The Presidents Q & A

 Each election cycle, our presidential campaigns seem to get nastier? Why is that so?

Well, I think I’d question the premise that campaigns are really any nastier now and that civility used to reign. Campaigns were often nasty, and personal. When Andrew Jackson ran for president in 1828 opposition newspapers wrote that both his wife and his mother were prostitutes. Teddy Roosevelt called his former advisor William Howard Taft a “fathead” and a “puzzlewit” during the 1912 election. I’m not sure what a puzzlewit is, but it wasn’t nice. Thomas Jefferson haters spread rumors that a slave was mother to his children—but that accusation turned out to be true, although it took almost 200 years to find some solid proof.

Is your presidents book for those who know little about the presidents or for presidential history buffs?

It works for both groups. We provide an overview about the presidents for newcomers, but we also hunted down lesser-known anecdotes for the buffs. Most presidential history buffs don’t know that George Washington loved to dance and liked to gamble too. They don’t know that Thomas Jefferson hated public speaking so much that scholar Joseph Ellis called him one of the “most secluded and publicly invisible presidents in American history.” They don’t know that Bill Clinton’s biggest regret was not his affair with Monica Lewinsky.

What was Bill Clinton’s biggest regret?

He regretted not doing anything about the genocide in Rwanda in 1994. When he visited Rwanda in 1998 and met with those who had survived the genocide, he called it “the most emotionally searing point” of his presidency.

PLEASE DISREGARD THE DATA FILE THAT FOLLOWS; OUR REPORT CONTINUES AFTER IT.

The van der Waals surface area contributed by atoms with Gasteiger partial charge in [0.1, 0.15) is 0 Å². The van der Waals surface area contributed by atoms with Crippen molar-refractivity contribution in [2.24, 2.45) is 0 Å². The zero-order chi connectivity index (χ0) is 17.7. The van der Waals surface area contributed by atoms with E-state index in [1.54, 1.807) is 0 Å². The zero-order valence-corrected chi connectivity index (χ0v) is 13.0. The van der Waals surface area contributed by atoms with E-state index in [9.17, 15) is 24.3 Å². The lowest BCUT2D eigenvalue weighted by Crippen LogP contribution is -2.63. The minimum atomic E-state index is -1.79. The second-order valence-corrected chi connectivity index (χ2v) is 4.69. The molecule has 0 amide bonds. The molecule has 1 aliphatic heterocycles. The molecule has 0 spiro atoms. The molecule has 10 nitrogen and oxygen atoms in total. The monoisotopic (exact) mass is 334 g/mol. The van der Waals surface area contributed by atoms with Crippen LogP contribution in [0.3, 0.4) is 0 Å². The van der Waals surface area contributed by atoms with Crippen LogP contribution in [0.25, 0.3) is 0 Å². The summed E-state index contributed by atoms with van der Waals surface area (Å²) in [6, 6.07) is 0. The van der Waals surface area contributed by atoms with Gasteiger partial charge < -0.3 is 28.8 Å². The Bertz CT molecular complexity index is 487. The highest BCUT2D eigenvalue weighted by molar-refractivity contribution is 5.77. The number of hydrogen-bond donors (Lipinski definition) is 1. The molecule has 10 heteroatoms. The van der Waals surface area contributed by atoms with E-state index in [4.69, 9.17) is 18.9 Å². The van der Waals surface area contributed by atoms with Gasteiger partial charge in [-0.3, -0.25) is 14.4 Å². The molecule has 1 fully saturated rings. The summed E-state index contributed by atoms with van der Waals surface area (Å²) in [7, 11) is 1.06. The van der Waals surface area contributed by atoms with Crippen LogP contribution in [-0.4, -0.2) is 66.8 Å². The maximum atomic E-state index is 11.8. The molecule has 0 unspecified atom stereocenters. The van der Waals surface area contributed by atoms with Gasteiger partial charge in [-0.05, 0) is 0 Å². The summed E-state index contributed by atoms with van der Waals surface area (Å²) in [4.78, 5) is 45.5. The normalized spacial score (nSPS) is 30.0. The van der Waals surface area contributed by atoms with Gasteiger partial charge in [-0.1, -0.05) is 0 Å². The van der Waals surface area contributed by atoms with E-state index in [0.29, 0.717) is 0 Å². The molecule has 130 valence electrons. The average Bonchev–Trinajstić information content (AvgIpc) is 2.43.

How is your presidents book different from others?

Well, instead of writing encyclopedic entries, we zoom in on interesting narratives that reveal something about the presidents, the institution, or the times. Each page is a mini-essay, or more often a short narrative. Instead of including everything FDR did as president, we write about how he reacted to public pressure—and the political threat from Huey Long—to enact his Social Security bill. Instead of listing Harry Truman’s lack of qualifications for the presidency, we tell of his panic after he finds out FDR died. Instead of just summarizing the night Lincoln was assassinated, we include a page about the things Lincoln was carrying when he died.

We also have fun topical chapters in the back third of the book, exploring the presidents who were the best writers, or peacemakers, the ones who protected civil rights, had the best post-presidencies, or who were the most scandalous.

Which president was the best writer?

Jefferson not only penned the Declaration of Independence, but he wrote roughly 19,000 letters and received 26,000. That’s someone who likes to write. I’d put Obama in the top tier. FDR was a great communicator. Lincoln wasn’t bad. In fact, one of the stories I tell is the day that included the best presidential speech and the worst presidential speech in American history. It was the day Lincoln gave his Second Inaugural Address, his “with malice toward none, with charity for all” address that Frederick Douglass called a “sacred effort.” But before Lincoln delivered his speech Andrew Johnson got up, embarrassingly drunk, slurring his words until he was convinced to end his speech early. But when asked who the very best presidential writer was, I say half in jest that it was Theodore Sorensen, who wrote every speech JFK is remembered for—and played a heavy role in the writing of his Pulitzer Prize-winning book, Profiles in Courage.

But Andrew Johnson was vice president at the time . . .

That’s right. He delivered his speech when he was vice president, but he’d become president a few weeks later at which point he went on to become the man many consider the worst president of all time. His choice as VP has to be Lincoln’s worst decision as president.

Was Johnson the worst?